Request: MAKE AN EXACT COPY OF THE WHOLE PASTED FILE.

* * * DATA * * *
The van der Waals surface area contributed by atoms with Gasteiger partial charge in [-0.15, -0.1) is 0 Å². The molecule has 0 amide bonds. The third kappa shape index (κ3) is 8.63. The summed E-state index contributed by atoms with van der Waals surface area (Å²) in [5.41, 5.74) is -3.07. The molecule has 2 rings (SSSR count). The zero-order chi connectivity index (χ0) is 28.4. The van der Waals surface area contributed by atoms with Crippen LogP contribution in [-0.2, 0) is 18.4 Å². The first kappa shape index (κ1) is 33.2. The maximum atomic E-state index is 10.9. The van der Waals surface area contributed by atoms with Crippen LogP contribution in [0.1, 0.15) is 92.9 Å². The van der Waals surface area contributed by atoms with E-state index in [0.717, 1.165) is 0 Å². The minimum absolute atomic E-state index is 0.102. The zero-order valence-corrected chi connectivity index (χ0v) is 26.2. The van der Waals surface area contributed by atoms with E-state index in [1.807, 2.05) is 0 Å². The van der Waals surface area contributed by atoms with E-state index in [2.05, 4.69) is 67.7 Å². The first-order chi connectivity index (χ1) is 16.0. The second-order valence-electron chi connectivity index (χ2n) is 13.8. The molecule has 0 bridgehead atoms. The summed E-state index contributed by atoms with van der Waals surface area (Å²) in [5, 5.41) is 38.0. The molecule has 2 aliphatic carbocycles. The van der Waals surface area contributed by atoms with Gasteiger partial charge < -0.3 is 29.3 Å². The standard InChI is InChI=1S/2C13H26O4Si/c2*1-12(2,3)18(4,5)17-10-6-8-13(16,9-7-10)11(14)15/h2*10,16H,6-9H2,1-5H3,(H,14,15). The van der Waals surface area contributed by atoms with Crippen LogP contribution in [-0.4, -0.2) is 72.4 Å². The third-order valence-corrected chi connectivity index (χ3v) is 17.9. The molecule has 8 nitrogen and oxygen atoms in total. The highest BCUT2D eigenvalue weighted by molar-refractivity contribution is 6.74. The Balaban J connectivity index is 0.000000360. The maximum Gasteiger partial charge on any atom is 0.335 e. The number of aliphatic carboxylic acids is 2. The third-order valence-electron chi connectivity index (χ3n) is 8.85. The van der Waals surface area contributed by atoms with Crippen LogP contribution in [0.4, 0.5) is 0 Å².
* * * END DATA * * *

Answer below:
The van der Waals surface area contributed by atoms with Gasteiger partial charge in [-0.15, -0.1) is 0 Å². The molecule has 0 amide bonds. The third kappa shape index (κ3) is 8.63. The summed E-state index contributed by atoms with van der Waals surface area (Å²) in [5.41, 5.74) is -3.07. The molecule has 2 rings (SSSR count). The zero-order chi connectivity index (χ0) is 28.4. The van der Waals surface area contributed by atoms with Crippen LogP contribution in [-0.2, 0) is 18.4 Å². The first kappa shape index (κ1) is 33.2. The maximum atomic E-state index is 10.9. The van der Waals surface area contributed by atoms with Crippen LogP contribution in [0.1, 0.15) is 92.9 Å². The van der Waals surface area contributed by atoms with E-state index in [0.717, 1.165) is 0 Å². The minimum absolute atomic E-state index is 0.102. The zero-order valence-corrected chi connectivity index (χ0v) is 26.2. The van der Waals surface area contributed by atoms with E-state index in [1.807, 2.05) is 0 Å². The van der Waals surface area contributed by atoms with E-state index in [2.05, 4.69) is 67.7 Å². The first-order chi connectivity index (χ1) is 16.0. The second-order valence-electron chi connectivity index (χ2n) is 13.8. The molecule has 0 bridgehead atoms. The summed E-state index contributed by atoms with van der Waals surface area (Å²) in [5, 5.41) is 38.0. The molecule has 2 aliphatic carbocycles. The van der Waals surface area contributed by atoms with Gasteiger partial charge < -0.3 is 29.3 Å². The standard InChI is InChI=1S/2C13H26O4Si/c2*1-12(2,3)18(4,5)17-10-6-8-13(16,9-7-10)11(14)15/h2*10,16H,6-9H2,1-5H3,(H,14,15). The van der Waals surface area contributed by atoms with Crippen LogP contribution in [-0.4, -0.2) is 72.4 Å². The third-order valence-corrected chi connectivity index (χ3v) is 17.9. The molecule has 8 nitrogen and oxygen atoms in total. The highest BCUT2D eigenvalue weighted by molar-refractivity contribution is 6.74. The Balaban J connectivity index is 0.000000360. The maximum Gasteiger partial charge on any atom is 0.335 e. The number of aliphatic carboxylic acids is 2. The third-order valence-electron chi connectivity index (χ3n) is 8.85. The van der Waals surface area contributed by atoms with Crippen LogP contribution in [0.4, 0.5) is 0 Å².